• This may not be aimed at traditionalism in particular, but more generally at modern approaches to constitutional interpretation in the U.S. After years of mocking the three-part and four-factor tests of the Burger (especially) and Rehnquist Courts, do the little qualifications and caveats in some of these opinions serve as a reminder that we may have moved to the opposite extreme, and that it may be time for a little more appreciation and revival of those former elements of judicial decision-making, which are both made-up and, in theory, conducive to judicial manageability?
  • A related point: In what I think is the only useful element to be taken from the "teaching constitutional law is in crisis" assertions, how exactly does one teach--and, especially, evaluate--law students with respect to traditionalism? The same thing applies to originalism, granted, but it certainly applies to traditionalism. Does one hand students an issue-spotting question and then offer a forty-page historical appendix? (In fairness, the point is not limited to originalism or traditionalism. It's just conspicuous because of the novelty. Con law professors may pretend that students are perfectly capable of engaging in proportionality review or rights-balancing or some other form of Goldilocks-ish policy analysis or comparison of incommensurables on law school exams because we've been used to it; that doesn't make it so.)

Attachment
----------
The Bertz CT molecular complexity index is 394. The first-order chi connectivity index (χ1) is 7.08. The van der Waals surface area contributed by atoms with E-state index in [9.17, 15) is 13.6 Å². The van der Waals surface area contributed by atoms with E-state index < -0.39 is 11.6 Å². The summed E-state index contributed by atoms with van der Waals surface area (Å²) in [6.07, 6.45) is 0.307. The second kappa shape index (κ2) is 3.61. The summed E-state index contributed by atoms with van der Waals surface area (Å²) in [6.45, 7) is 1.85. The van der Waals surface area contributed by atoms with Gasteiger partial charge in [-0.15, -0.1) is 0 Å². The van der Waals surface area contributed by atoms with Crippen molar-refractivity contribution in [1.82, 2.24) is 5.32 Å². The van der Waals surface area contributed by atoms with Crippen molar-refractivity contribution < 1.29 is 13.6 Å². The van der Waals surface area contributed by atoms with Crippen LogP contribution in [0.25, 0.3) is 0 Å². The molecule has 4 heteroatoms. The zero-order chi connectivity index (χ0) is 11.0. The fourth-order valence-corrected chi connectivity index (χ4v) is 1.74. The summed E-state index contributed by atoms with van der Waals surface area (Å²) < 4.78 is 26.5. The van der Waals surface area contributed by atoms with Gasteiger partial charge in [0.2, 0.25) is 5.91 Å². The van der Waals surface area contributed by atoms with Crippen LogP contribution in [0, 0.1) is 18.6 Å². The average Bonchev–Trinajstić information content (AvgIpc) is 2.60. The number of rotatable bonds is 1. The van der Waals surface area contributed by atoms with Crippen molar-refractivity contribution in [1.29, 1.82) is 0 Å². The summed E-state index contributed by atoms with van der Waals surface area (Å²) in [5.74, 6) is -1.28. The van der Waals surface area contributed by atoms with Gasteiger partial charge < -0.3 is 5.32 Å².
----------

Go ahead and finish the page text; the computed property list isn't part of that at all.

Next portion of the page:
I could go on. It's still a good op-ed, and far better than most of this kind at giving readers useful information and tools, including the tools to criticize the approach, while avoiding high degrees of advocacy, naked or otherwise. I've enjoyed Marc's work on traditionalism so far and very much look forward to his book. I do think many constitutional law professors continue to engage in an odd, perhaps unconscious pivot in which they quote judicial language concerning "history and tradition" and then start recycling old criticisms of originalism and thus render their work quite unresponsive to the current Court and the methods it is purporting to shape and use. But the study of traditionalism as a scholarly endeavor, whether by supporters or opponents, should certainly now move from identification to serious internal and external critique. Nothing is so useful or commendable, once you've identified or created a good proposal and let it loose into the world, as turning back around and setting your gunsights on it.  

Posted by Paul Horwitz on March 29, 2024 at 01:51 PM in Paul Horwitz | Permalink